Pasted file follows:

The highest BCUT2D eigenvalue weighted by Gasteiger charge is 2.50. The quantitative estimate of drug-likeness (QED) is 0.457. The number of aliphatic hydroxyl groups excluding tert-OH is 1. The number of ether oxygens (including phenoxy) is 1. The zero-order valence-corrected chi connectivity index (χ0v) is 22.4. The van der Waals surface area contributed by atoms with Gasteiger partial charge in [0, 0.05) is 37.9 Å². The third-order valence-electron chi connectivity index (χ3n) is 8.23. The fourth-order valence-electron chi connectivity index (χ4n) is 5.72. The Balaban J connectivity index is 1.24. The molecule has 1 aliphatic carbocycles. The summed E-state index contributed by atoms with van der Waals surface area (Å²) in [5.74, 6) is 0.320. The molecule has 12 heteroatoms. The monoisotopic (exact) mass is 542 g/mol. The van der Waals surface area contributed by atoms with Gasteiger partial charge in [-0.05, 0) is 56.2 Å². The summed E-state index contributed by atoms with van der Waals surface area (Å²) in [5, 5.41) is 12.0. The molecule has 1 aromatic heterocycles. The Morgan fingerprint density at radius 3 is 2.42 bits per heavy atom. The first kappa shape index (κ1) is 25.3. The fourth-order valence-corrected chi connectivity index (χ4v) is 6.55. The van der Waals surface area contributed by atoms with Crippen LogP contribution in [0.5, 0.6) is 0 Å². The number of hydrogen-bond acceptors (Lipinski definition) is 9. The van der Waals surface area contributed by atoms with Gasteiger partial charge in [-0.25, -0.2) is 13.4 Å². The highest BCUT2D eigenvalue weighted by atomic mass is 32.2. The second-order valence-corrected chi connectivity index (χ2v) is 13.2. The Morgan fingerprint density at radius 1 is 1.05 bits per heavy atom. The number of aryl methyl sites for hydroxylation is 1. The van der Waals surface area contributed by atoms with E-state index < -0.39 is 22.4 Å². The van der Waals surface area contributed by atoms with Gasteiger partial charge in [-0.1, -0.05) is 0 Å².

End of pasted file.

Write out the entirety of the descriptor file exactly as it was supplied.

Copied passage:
The highest BCUT2D eigenvalue weighted by Gasteiger charge is 2.50. The quantitative estimate of drug-likeness (QED) is 0.457. The number of aliphatic hydroxyl groups excluding tert-OH is 1. The number of ether oxygens (including phenoxy) is 1. The zero-order valence-corrected chi connectivity index (χ0v) is 22.4. The van der Waals surface area contributed by atoms with Gasteiger partial charge in [0, 0.05) is 37.9 Å². The third-order valence-electron chi connectivity index (χ3n) is 8.23. The fourth-order valence-electron chi connectivity index (χ4n) is 5.72. The Balaban J connectivity index is 1.24. The molecule has 1 aliphatic carbocycles. The summed E-state index contributed by atoms with van der Waals surface area (Å²) in [5.74, 6) is 0.320. The molecule has 12 heteroatoms. The monoisotopic (exact) mass is 542 g/mol. The van der Waals surface area contributed by atoms with Gasteiger partial charge in [-0.05, 0) is 56.2 Å². The summed E-state index contributed by atoms with van der Waals surface area (Å²) in [5, 5.41) is 12.0. The molecule has 1 aromatic heterocycles. The Morgan fingerprint density at radius 3 is 2.42 bits per heavy atom. The first kappa shape index (κ1) is 25.3. The fourth-order valence-corrected chi connectivity index (χ4v) is 6.55. The van der Waals surface area contributed by atoms with Crippen LogP contribution in [0.5, 0.6) is 0 Å². The number of hydrogen-bond acceptors (Lipinski definition) is 9. The van der Waals surface area contributed by atoms with Gasteiger partial charge in [-0.25, -0.2) is 13.4 Å². The highest BCUT2D eigenvalue weighted by atomic mass is 32.2. The second-order valence-corrected chi connectivity index (χ2v) is 13.2. The Morgan fingerprint density at radius 1 is 1.05 bits per heavy atom. The number of aryl methyl sites for hydroxylation is 1. The van der Waals surface area contributed by atoms with E-state index < -0.39 is 22.4 Å². The van der Waals surface area contributed by atoms with Gasteiger partial charge in [-0.1, -0.05) is 0 Å².